Kirkjubøargarður, Faroe Islands

Kirkjubøargarður, Faroe Islands

Source: Image by Vincent van Zeijst

Kirkjubøargarður, Faroe Islands

Proposals should feature an original concept that harnesses timber construction within a forested area, which could be a fictional location selected by the applicant. Proposals may respond to a unique topography such as a river, lake or other elements near to the site.

Submissions should feature a single A1 board featuring plans, layouts, sections, diagrams, sketches and construction details along with a 450-word description of the project. Judges include Abigail Randall, principal of Randall Architects; Bill Motley of Chicago-based MWorks Architects and Afroza Ahmed, associate professor at the State University of Bangladesh.

The overall winner will receive a $500 prize while a second place prize of $300 and third place prize of $200 will also be awarded along with 10 honourable mentions.

How to apply

Deadline

The submissions deadline is 3 March.

Fee

Standard registration from 1 January to 31 January: $55
Last minute registration from 1 February to 1 March: $65

Contact details

Email: info@houseinforest.com

Visit the competition website for more information

The Harmonious Niche case study: Q&A with Narinderjit Kaur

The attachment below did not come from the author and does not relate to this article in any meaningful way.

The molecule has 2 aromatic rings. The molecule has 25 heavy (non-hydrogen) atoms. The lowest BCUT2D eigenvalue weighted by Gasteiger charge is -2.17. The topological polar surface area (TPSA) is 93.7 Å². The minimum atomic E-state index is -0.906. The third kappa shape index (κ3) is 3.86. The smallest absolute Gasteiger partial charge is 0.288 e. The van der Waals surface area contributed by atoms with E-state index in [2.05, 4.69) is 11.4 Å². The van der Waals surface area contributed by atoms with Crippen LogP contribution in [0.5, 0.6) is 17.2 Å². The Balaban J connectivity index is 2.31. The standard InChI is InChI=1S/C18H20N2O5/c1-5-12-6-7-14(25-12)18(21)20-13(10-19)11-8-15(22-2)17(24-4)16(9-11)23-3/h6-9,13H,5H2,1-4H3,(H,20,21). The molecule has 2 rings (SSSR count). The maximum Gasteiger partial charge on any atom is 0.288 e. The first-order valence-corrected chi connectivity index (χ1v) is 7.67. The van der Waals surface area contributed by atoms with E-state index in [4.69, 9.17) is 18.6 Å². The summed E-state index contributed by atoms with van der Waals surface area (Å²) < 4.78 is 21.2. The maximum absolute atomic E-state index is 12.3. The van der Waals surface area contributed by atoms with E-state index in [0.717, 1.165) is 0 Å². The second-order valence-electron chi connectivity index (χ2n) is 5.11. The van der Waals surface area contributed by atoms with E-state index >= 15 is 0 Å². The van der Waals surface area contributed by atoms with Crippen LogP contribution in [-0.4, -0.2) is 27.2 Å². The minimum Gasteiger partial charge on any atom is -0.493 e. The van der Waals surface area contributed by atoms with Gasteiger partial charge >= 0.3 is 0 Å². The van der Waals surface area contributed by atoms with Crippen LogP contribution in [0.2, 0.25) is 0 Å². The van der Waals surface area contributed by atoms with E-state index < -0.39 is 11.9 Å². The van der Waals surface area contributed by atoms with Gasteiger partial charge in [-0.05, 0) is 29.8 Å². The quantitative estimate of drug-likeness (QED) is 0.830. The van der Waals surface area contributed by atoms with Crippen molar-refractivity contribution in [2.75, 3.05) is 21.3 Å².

The deputy dean and professor of architecture at India’s Lovely Professional University discusses lessons learned working with students on the design of last year’s winning scheme

How would your project deliver an innovative new housing typology for a green setting?

The Harmonious Niche proposal was designed to experience different layers of basic human needs such as physiological and psychological needs. The house environment is a single unit, such that residents can come and experience elements of panchbhuta; water, earth, air and ether. The design is inspired by nature and is blended with natural attributes. The design deals with materials that can be recycled and reused for future generations. These materials are sustainable and environmentally friendly.

The Harmonious Niche by students from the Lovely Professional University

The Harmonious Niche by students from the Lovely Professional University